Condominium goes up, surpasses rent and makes building fire doormen
The price of condominiums has risen so much that some owners have decided to lower the rent in order to attract tenants.
Between the beginning of 2015 and June 2018, rents rose 15.8% and condominiums, 28%. There are some cases where the condominium is more expensive than the rent. For example, in a search carried out in mid-July, the report found an apartment measuring 140 square meters in the Higienópolis neighborhood, one of the most valued in São Paulo, with a rent of R$1,540 and a condominium for R$2,500.
To compare, another apartment two blocks away, also 140 square meters, had a rent of R$3,000 and a condominium for R$917. Both had three bedrooms, three bathrooms, a parking space and a similar state of repair. In other words, because of the expensive condominium, renting the first apartment costs practically half of the second.
"Condominiums have risen a lot in recent years and, with them high, those who want to rent their apartment have to adjust the rent, because the tenant is paying the bills," said Celso Petrucci, chief economist at Secovi-SP (union of housing companies in São Paulo).
"In many cases, condominiums are already more expensive than rent," said Giovani Oliveira, leasing and sales manager at Apsa, a real estate and condominium manager that operates in Rio de Janeiro and cities in the Northeast.
“For the tenant, this [expensive condominium] compromises the income and their decision to keep the property or not; for the landlord, these are costs that he has to bear while the apartment is idle, and he ends up reducing the rent to make the lease more flexible,” said Oliveira.
According to him, in places where rents are higher, such as in the south of Rio, owners even give discounts of up to 30% to compensate condominiums that, in more extreme cases, approach R$4,000.
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Condo goes up more than rent and inflation
The average price of condominiums has been rising more than rents since 2015, and more than general inflation since 2016, according to data from the IPCA (Extended Consumer Price Index), which measures official inflation in the country. In the last 12 months, for example, condominiums became 5.1% more expensive, while inflation rose 4.4% and rents, 0.6%.
In some cities, this disparity is even greater. In Campo Grande (MS), for example, condominiums rose 10.4% in the last 12 months, while rents fell 0.9%. In Rio, rents fell by 2.2%, but condominiums have accumulated an increase of 7.2%.
Payroll costs 60% of the condominium
The rental or sale values ??of a property tend to follow the heating of the real estate market, but condominiums are much more linked to internal cost pressures, which vary a little in the face of the economy, such as salary readjustments and services such as a water, electricity and gas, said Celso Petrucci, from Secovi-SP.
"These are things that have gone up a lot, especially in 2015 and 2016, and at a bad time in the economy, when property prices have not gone up," said the economist. "It was a combination of factors that made the two [condominium and rent] move apart."
To give you an idea, the electricity bill alone became, on average, 19% more expensive in the last 12 months, and the water and sewage bill rose 8%. According to experts, this represents about 20% of everything a condominium spends in a month.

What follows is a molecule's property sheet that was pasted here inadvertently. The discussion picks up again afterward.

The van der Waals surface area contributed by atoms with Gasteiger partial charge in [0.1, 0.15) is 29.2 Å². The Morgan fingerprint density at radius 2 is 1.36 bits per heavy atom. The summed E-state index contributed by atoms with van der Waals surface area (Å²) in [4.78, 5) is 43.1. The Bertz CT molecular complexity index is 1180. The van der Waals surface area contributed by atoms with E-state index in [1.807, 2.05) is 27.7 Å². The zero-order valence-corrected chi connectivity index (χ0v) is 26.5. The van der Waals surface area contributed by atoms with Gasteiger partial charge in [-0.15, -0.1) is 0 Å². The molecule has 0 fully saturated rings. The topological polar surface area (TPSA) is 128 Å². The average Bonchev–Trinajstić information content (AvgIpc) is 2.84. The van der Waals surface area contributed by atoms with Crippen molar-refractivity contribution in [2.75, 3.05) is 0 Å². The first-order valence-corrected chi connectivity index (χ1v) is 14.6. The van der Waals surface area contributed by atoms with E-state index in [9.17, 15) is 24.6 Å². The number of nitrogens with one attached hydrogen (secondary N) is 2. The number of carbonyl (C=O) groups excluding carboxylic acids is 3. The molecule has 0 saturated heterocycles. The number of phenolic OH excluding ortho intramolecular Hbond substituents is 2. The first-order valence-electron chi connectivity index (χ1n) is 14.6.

The bulk of the expenses, however, comes from the payroll, which reaches up to 60% of the total. I mean: doorman, janitor, watchman, gardener and whoever else the condominium has hired. And that's right with low wages. In São Paulo, for example, the minimum wage for a janitor is currently R$1,384.77 and for a doorman, R$1,326.50, according to the category's union (Sindifícios).
“What weighs are the charges. If 60% is payroll, 30% is salary and 30% is a charge”, said Petrucci. FGTS and INSS, in addition to benefits such as meal vouchers, vacations and 13th salary, help to increase the cost of each employee. And as, even in the recessionary years, the unions managed to raise some wages, the bill continued to rise.
Outsourced ordinance to reduce costs
While landlords and tenants seek a balance of interests in rental prices, residents, landlords and condominium administrators are already moving to try to lower fixed costs in collective spaces.
Dismissing employees and reviewing service contracts, such as cleaning and maintenance (of elevators and swimming pools, for example), are some of the actions that have been discussed.
Technology and process outsourcing are also gaining ground. This is the case of remote entrances, a modality that is beginning to gain space: visits and deliveries are handled remotely by a company's central, which communicates with those who enter and leave through intercoms, videos and even cell phone applications.
“We fired a janitor, because we had two, and the watchman, because we already have a night porter,” said retired military officer Eliú Oliveira Junior, resident and manager of a 40-apartment building on Boa Viagem beach, in Recife (PE). There, the condominium, which two years ago cost R$700, now stands at R$850, and the building is now struggling to contain new increases.
Three of the four doormen, already under notice, are the next to be dismissed: Eliú began testing the installation of a remote door this month. “We spent R$10,600 with the four doormen; with the company that will manage the remote entrance, we signed a contract for R$7,000”, said the manager. The wages of night porters were R$ 1,700 and, for day porters, R$ 1,032.